When Florida Governor Rick Scott called for slashing funding to anthropology programs in his state because they don't produce jobs, anthropologists were in an uproar. They quickly scrambled to educate him on the vital role anthropology plays in the sciences, and the contributions it makes to policy, health, international development and even Homeland Security. It is unlikely their arguments will persuade him to reconsider his position, however.
When people publicly commit to a religious or political perspective, whether left or right or what have you, when presented with information challenging their positions they become more certain, not less certain, of their positions, as anyone in sales, marketing or psychology well knows. Moreover, Scott is probably quite aware of the role the social sciences already play in shaping policy and public perception. If anything, his sensitivity to anthropology's social reach may well be what is influencing his aim to gut funding to the discipline and to other liberal arts programs, because these programs encourage critical thinking and challenge exclusionary policies and practices based on race, religion, class, gender and other social categories.
Yet his suggestion that the field is not preparing its graduates for jobs is not so far off the mark. For all that the discipline has done to defend the many jobs that anthropology graduates are prepared for, beyond the academy few of these jobs require a background in anthropology as much as they require generic skills in critical thinking, writing and social science methodologies -- skills obtained from any number of liberal arts degrees. And when it comes to advanced degrees in anthropology, a strong argument can be made that the degree is one of the most cost-ineffective degrees out there. According to the National Science Foundation, a Ph.D. in anthropology takes more time than any other degree to achieve -- with a median age at graduation of 36. Yet the number of jobs for those graduates is among the lowest, suggesting that anyone who pursues such an advanced degree might be a bit bananas.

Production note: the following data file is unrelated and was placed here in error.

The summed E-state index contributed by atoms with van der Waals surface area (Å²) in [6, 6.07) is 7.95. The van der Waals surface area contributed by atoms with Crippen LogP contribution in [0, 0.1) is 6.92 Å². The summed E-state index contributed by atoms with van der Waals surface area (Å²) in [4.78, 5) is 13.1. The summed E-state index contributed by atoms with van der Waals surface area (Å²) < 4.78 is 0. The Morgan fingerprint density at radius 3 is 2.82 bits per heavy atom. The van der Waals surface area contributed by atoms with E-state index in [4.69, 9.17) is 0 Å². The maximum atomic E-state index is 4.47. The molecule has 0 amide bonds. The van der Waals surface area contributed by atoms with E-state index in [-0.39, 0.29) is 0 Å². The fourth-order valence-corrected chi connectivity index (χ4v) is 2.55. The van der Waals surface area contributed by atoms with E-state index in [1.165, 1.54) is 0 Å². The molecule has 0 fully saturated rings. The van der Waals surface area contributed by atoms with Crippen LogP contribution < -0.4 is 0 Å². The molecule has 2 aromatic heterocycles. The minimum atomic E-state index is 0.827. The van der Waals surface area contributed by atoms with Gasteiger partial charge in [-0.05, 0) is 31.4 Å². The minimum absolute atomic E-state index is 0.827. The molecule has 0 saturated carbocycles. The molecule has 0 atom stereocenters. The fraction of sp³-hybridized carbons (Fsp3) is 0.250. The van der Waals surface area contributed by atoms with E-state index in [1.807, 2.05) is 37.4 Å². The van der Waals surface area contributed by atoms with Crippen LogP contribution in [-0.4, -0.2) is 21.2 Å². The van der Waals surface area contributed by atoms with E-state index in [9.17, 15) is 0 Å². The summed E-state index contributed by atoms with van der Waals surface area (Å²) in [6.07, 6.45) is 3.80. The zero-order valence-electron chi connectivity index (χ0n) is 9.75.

Yet ironically, two of the best programs in anthropology for preparing graduates for the job market are in Scott's home state of Florida. The University of South Florida has arguably the strongest applied anthropology program in the nation and the University of Florida's forensic anthropology program is internationally acclaimed. Yet neither of these programs is in sound financial shape, suggesting that anthropology graduates might consider just how easily they are likely to find jobs in their field if anthropology programs themselves are being so drastically cut.
But these programs do teach valuable skills regarding how people communicate and how perceptions are shaped. My hunch is that it is unlikely Governor Scott's campaign is depending on the expertise of science and math majors to tell him how to shape his public image and political message. All those focus groups, polls, questionnaires and studies he and his spin machine depend upon to tell them how to communicate to diverse groups, which groups they should focus on and in what way, and how to support their social agenda, are coming from the social sciences. Scott's own defense of his state's mandate that welfare recipients submit to drug tests is to point to social science research finding that welfare recipients have higher rates of drug use than those who are not on welfare. And arguments for capital punishment, where Florida ranks among the highest in the nation in executing its citizens, also draw on social science research to legitimate the practice.